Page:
In the interest of creating a sense of expansive openness within the building’s verticality, Architensions worked to make living spaces as open as possible, avoiding sharp angles and harsh divisions between areas. This continuity between floors by way of the internal staircase is essential to the pursuit of openness and the transformation of the original spatial fragmentation. The stairs also function as a piece of furniture that the clients can use for casual seating—they might sit on a stair at the entrance level and take off their shoes before ascending to one of the upper floors, or catch a bit of warm daylight while resting on a step before one of the southern windows.
Changes made to the basement also exemplify the prioritization of light in the transformation. Down a new straight set of stairs, which begins at the entrance level, one finds the basement area, containing the kitchen and dining room, brightened by way of an outdoor courtyard beyond the dining area in back, and a glazed rear façade running from the basement to the entrance level. Meanwhile, an opened-up areaway, previously an outdoor space exposed to the elements, has been merged with the basement to illuminate the kitchen, and represents Architensions’ only alteration to the original envelope of the building, which was realized through the studio’s close collaboration with London’s Landmark Commission.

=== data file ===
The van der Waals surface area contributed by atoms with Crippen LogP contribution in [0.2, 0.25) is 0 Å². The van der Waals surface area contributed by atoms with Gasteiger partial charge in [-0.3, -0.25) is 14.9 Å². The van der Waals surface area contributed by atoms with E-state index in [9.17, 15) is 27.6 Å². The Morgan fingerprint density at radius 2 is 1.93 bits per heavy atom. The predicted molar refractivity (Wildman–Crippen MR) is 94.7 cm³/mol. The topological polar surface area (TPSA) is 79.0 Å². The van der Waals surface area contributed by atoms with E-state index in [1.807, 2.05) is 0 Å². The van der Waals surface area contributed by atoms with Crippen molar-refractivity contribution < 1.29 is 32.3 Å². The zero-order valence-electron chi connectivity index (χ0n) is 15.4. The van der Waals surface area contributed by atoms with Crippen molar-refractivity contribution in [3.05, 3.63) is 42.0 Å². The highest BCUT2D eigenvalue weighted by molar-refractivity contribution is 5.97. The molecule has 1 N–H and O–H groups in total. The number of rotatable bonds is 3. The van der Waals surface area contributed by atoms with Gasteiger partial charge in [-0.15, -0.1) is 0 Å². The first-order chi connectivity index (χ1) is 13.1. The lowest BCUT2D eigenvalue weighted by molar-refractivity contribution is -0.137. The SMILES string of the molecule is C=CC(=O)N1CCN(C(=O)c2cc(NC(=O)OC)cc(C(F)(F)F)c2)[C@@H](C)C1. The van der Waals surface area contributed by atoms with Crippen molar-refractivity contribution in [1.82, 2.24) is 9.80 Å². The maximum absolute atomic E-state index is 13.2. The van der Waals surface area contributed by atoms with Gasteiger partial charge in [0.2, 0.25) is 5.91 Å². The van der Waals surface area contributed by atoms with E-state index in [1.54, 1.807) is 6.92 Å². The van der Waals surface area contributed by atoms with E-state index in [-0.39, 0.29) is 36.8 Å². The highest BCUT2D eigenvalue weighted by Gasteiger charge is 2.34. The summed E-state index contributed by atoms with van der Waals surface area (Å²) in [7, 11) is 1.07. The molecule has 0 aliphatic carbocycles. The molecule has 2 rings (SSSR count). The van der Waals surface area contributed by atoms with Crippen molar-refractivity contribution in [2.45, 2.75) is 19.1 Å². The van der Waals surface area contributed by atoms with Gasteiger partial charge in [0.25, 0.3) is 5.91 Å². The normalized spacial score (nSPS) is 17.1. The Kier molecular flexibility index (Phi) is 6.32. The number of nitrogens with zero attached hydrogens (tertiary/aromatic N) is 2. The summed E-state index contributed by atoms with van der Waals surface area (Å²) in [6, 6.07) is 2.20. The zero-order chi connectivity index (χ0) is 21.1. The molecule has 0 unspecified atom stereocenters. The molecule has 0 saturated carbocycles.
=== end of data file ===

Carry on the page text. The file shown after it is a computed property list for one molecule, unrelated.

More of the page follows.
Location: London, UK
Design Team: Alessandro Orsini, Nick Roseboro, Annalaura Pinto, Jihye Son
Structure: Format Engineers, James Solly
Acoustics: Sound Matters, Fabrizio Filippi
Photography: Michael Vahrenwald/ESTO
Architensions Designs Townhouse of Seven Stories in London04 / 18 / 2023 Architensions has redesigned a townhouse in the Fitzrovia district of Central London, transforming the structure into a seven-story envelope for open space and light...